1 Epiph b jan. 8, 2012 Gen 1: 1-5 P


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1 Epiph B Jan. 8, 2012

Gen 1:1-5 Ps. 29

Acts 19:1-7 Mk 1:4-11
For the last several weeks, baptism has been very much on my mind.

That is, of course, because my grandson Thomas was baptized last week.

And, as an added blessing, I got to preach at his church the day he was baptized.
So I'm very happy to have the theme of baptism continued on this day, the first Sunday after the Epiphany, the Sunday when we remember the baptism of our Lord.
Before I start talking about the Gospel story we heard today, the story of Jesus' baptism from Mark's Gospel, I'd like to hear what YOU have to say about it.

No fair peeking at the Gospel reading in your bulletin…let's see what you all can remember about it.

Imagine that we have a visitor here at CTL today, a visitor who's never heard the story of Jesus' baptism.

What do you want him or her to know about the baptism? Who wants to start?

Thank you so much!

If I ever hear any of you saying that you don't know how to share your faith or talk about Jesus, I'm going to remind you of this day because I think you did a pretty darn good job.

This is an important story for us to remember and a great way for us to share the Good News of Christ.

In fact, the great theologian, Karl Barth, says that this story of God's claiming of Jesus summarizes the essence of the gospel: "The astonishing claim that God does not will to remain hidden in the heights of heaven but descends to the depths of earthly life in order to be seen and heard by us."

By the way, since we're speaking of baptism today, your ability to tell this story addresses one of the promises in the baptismal covenant: to proclaim by word and example the Good News of God in Christ.
For, when we look at the story of Jesus' baptism, we are, of course, challenged to think, not only about the meaning of his baptism, but also about the meaning of our own baptism.
Obviously, there is some difference between the two.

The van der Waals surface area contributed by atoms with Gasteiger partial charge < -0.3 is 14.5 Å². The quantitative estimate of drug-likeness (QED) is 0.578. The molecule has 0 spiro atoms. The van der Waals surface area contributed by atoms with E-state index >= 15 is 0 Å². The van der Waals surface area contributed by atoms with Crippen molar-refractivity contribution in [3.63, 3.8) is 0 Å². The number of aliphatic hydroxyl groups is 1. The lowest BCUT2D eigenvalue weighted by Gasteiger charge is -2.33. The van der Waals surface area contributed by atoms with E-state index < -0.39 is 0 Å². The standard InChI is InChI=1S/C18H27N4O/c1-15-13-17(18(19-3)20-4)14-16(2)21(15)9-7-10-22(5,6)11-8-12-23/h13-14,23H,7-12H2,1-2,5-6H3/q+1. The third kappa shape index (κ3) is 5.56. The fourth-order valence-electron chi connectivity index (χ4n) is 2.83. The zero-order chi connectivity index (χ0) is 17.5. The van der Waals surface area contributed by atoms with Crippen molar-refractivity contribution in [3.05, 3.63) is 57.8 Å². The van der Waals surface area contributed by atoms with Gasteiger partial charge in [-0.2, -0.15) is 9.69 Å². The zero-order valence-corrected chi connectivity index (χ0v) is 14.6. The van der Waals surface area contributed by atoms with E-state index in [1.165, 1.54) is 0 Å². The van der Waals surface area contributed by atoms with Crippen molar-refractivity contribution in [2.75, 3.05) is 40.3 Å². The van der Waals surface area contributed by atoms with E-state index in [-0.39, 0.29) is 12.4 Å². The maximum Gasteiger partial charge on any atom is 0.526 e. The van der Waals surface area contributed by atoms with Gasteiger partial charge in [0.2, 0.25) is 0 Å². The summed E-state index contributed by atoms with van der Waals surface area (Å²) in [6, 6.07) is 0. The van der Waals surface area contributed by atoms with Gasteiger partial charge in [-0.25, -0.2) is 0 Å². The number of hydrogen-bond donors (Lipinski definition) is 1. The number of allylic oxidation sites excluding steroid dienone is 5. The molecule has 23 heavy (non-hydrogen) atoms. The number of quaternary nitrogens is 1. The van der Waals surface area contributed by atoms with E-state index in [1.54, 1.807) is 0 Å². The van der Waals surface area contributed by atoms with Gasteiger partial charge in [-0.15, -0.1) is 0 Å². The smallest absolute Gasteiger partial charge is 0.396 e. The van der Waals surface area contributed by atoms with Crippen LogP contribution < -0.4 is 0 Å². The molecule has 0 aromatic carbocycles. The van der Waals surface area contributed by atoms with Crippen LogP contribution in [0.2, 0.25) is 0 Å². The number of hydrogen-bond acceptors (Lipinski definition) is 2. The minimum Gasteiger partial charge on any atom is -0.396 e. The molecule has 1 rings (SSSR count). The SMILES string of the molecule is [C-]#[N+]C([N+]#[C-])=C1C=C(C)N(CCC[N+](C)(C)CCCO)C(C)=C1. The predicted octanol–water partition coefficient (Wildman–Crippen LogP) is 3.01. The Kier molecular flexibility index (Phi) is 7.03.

Part of the point of being baptized for us is to be cleansed from our sins.

And, unlike us, Jesus didn't have any sins from which he needed to be cleansed.
Another important part is for us to be adopted as God's beloved children.

Jesus was, of course, from his birth, already God's beloved Son so he didn't need to be adopted by God.

But Jesus' baptism still served an important function as the first place where he was openly proclaimed to be the Son of God when the Spirit came down like a dove after Jesus' baptism.
For much of his ministry on earth, people, even Jesus' own disciples, struggled to understand who he really was.

In fact, in Mark's Gospel, it's not till Jesus is hanging on the cross, right after he dies, that someone (in this case a Roman centurian) again affirms Jesus as God's Son when he says, "Truly this man was God's Son."

There's also another important and unique aspect of the story of Jesus' baptism as told in Mark's Gospel, and this has implications for our baptism as well.
In the other two synoptic Gospels where we hear the story, Matthew and Luke, when it describes the coming of the Spirit, it merely says that the heavens were opened.

Here in Mark's Gospel, we hear that the heavens were "torn apart."

"Torn apart." That's a pretty powerful image.

While I love the Gospel song we sang today about "the murmur of the dove's song," I think it's important for us to remember other words from that song as well: "the vigor of the wind's rush" and the "new flames eager might."

In fact, even these words are probably not strong enough for the powerful and even violent image of the heavens being torn apart.
When something is opened, there's always the possibility of its being closed again.

But when something is torn apart, that means that it can never truly be closed again like it was before. DEMONSTRATE WITH TWO PIECES OF PAPER

This means that Jesus' baptism --and indeed our own baptism-- represents a break with the past.

In a sense, nothing can ever be the same.